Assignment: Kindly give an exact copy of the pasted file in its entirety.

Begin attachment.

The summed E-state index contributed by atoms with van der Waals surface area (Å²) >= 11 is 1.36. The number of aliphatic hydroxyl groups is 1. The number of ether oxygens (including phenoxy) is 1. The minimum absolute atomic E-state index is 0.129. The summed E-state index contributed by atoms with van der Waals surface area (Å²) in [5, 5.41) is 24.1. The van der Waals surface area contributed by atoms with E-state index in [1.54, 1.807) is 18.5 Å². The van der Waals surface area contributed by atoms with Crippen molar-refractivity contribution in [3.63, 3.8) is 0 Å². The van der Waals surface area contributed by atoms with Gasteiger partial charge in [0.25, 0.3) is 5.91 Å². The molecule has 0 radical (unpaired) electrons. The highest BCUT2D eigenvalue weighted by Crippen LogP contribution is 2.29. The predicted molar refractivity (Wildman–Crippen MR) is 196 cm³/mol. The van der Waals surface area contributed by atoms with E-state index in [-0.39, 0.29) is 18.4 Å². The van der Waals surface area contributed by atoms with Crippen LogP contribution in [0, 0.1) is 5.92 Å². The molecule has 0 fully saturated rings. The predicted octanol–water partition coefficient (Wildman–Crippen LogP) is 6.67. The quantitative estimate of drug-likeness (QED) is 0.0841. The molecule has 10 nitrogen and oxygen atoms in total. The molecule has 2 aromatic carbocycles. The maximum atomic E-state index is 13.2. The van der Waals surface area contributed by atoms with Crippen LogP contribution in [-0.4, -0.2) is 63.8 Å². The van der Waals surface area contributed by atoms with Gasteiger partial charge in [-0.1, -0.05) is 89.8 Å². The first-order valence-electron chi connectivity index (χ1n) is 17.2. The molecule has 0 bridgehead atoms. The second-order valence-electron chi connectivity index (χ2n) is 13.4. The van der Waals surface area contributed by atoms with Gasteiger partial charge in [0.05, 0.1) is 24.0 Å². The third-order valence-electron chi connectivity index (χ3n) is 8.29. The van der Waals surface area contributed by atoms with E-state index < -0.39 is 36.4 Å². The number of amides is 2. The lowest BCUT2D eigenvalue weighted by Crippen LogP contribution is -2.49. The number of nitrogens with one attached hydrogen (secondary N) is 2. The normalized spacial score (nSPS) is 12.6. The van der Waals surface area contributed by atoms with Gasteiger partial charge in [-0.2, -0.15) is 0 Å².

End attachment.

The summed E-state index contributed by atoms with van der Waals surface area (Å²) >= 11 is 1.36. The number of aliphatic hydroxyl groups is 1. The number of ether oxygens (including phenoxy) is 1. The minimum absolute atomic E-state index is 0.129. The summed E-state index contributed by atoms with van der Waals surface area (Å²) in [5, 5.41) is 24.1. The van der Waals surface area contributed by atoms with E-state index in [1.54, 1.807) is 18.5 Å². The van der Waals surface area contributed by atoms with Crippen molar-refractivity contribution in [3.63, 3.8) is 0 Å². The van der Waals surface area contributed by atoms with Gasteiger partial charge in [0.25, 0.3) is 5.91 Å². The molecule has 0 radical (unpaired) electrons. The highest BCUT2D eigenvalue weighted by Crippen LogP contribution is 2.29. The predicted molar refractivity (Wildman–Crippen MR) is 196 cm³/mol. The van der Waals surface area contributed by atoms with E-state index in [-0.39, 0.29) is 18.4 Å². The van der Waals surface area contributed by atoms with Crippen LogP contribution in [0, 0.1) is 5.92 Å². The molecule has 0 fully saturated rings. The predicted octanol–water partition coefficient (Wildman–Crippen LogP) is 6.67. The quantitative estimate of drug-likeness (QED) is 0.0841. The molecule has 10 nitrogen and oxygen atoms in total. The molecule has 2 aromatic carbocycles. The maximum atomic E-state index is 13.2. The van der Waals surface area contributed by atoms with Crippen LogP contribution in [-0.4, -0.2) is 63.8 Å². The van der Waals surface area contributed by atoms with Gasteiger partial charge in [-0.1, -0.05) is 89.8 Å². The first-order valence-electron chi connectivity index (χ1n) is 17.2. The molecule has 0 bridgehead atoms. The second-order valence-electron chi connectivity index (χ2n) is 13.4. The van der Waals surface area contributed by atoms with Gasteiger partial charge in [0.05, 0.1) is 24.0 Å². The third-order valence-electron chi connectivity index (χ3n) is 8.29. The van der Waals surface area contributed by atoms with E-state index < -0.39 is 36.4 Å². The number of amides is 2. The lowest BCUT2D eigenvalue weighted by Crippen LogP contribution is -2.49. The number of nitrogens with one attached hydrogen (secondary N) is 2. The normalized spacial score (nSPS) is 12.6. The van der Waals surface area contributed by atoms with Gasteiger partial charge in [-0.2, -0.15) is 0 Å².